Assessment and repair of structural timber

Assessment and repair of structural timber

Date Published

15 August 2022

Document Type




Repairs become necessary when a building is no longer safe or serviceable for its intended purpose, or to restore or improve its appearance, performance or function.

Timber structures can be repaired using traditional all-timber methods, mechanical fasteners and adhesives, but only following survey and assessment that take account of the structures condition and intended use.

Historic structures demand appraisal by specialists. Their advice about the scope and extent of any survey will lead to significant savings in construction time and cost. Their specialist knowledge of non-destructive techniques will minimise disruption and allow the inspection to proceed with the minimum of opening up works during the preliminary phase of the building investigation.

Key Information

The purpuse of the structural assessment in to determine the potential for the various parts of the structure to continue performing satisfactorily. It will provide the basic information needed to decide wheter or not repairs are required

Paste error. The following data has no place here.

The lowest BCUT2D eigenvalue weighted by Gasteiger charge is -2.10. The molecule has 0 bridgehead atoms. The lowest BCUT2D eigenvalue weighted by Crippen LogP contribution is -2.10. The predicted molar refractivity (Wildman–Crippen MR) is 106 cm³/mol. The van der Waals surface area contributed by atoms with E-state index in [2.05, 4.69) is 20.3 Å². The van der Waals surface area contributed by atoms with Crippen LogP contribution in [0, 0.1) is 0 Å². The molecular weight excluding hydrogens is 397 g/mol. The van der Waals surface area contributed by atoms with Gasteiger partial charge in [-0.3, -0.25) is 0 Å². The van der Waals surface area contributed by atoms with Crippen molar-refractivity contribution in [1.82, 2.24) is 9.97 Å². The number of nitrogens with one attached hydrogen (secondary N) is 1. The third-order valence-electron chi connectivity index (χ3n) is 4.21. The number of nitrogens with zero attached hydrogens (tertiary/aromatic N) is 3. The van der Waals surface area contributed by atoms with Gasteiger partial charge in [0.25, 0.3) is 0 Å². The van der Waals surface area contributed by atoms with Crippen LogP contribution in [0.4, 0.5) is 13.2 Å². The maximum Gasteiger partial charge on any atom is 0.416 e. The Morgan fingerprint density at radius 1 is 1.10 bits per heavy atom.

Structural assessment covers strength, stability, serviceability, durability, appearance and accidental damage.

Repairs may be classified broadly in three groups: traditional methods, mechanically fastened methods and adhesive methods.

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Case studies

This elegant house stands on a ridge in Sussex looking out over the South Downs, whose distant hills are reflected in the undulating surfaces of the cross-laminated timber (CLT) roof.

A unique timber bridge, a combination of stress-laminated arches and screw-laminated deck, crosses the River Ribble in remote moorland near Ribblehead in the Yorkshire Dales. Far Moor Bridge is far from any road; it is designed for horses, cyclists and walkers who take the Pennine Bridleway, a new National Trail in the north of England.